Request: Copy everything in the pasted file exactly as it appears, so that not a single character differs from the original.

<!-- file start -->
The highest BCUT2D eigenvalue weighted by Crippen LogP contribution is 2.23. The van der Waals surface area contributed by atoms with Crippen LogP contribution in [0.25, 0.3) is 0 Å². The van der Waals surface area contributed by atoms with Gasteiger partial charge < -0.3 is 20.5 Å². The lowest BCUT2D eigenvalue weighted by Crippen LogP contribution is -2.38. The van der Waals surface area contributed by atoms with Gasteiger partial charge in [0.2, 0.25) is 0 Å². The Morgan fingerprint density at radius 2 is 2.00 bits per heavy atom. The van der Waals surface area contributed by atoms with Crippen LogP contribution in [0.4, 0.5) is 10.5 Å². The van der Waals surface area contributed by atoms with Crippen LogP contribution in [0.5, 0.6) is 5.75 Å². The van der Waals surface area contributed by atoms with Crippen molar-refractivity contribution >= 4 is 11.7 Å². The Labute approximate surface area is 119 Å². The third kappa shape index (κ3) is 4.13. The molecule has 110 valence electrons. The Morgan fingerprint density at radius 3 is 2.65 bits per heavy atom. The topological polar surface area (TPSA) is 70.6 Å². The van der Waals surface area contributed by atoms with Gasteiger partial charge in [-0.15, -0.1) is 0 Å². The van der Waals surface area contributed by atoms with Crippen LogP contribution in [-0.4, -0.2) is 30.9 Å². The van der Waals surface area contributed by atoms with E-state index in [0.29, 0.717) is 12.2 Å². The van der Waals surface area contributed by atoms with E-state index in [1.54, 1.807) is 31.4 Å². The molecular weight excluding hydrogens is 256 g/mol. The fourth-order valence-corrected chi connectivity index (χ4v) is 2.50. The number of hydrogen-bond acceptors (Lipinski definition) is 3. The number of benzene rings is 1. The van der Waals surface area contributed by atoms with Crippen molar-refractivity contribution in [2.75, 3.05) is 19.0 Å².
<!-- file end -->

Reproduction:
The highest BCUT2D eigenvalue weighted by Crippen LogP contribution is 2.23. The van der Waals surface area contributed by atoms with Crippen LogP contribution in [0.25, 0.3) is 0 Å². The van der Waals surface area contributed by atoms with Gasteiger partial charge < -0.3 is 20.5 Å². The lowest BCUT2D eigenvalue weighted by Crippen LogP contribution is -2.38. The van der Waals surface area contributed by atoms with Gasteiger partial charge in [0.2, 0.25) is 0 Å². The Morgan fingerprint density at radius 2 is 2.00 bits per heavy atom. The van der Waals surface area contributed by atoms with Crippen LogP contribution in [0.4, 0.5) is 10.5 Å². The van der Waals surface area contributed by atoms with Crippen LogP contribution in [0.5, 0.6) is 5.75 Å². The van der Waals surface area contributed by atoms with Crippen molar-refractivity contribution >= 4 is 11.7 Å². The Labute approximate surface area is 119 Å². The third kappa shape index (κ3) is 4.13. The molecule has 110 valence electrons. The Morgan fingerprint density at radius 3 is 2.65 bits per heavy atom. The topological polar surface area (TPSA) is 70.6 Å². The van der Waals surface area contributed by atoms with Gasteiger partial charge in [-0.15, -0.1) is 0 Å². The van der Waals surface area contributed by atoms with Crippen LogP contribution in [-0.4, -0.2) is 30.9 Å². The van der Waals surface area contributed by atoms with E-state index in [0.29, 0.717) is 12.2 Å². The van der Waals surface area contributed by atoms with E-state index in [1.54, 1.807) is 31.4 Å². The molecular weight excluding hydrogens is 256 g/mol. The fourth-order valence-corrected chi connectivity index (χ4v) is 2.50. The number of hydrogen-bond acceptors (Lipinski definition) is 3. The number of benzene rings is 1. The van der Waals surface area contributed by atoms with Crippen molar-refractivity contribution in [2.75, 3.05) is 19.0 Å².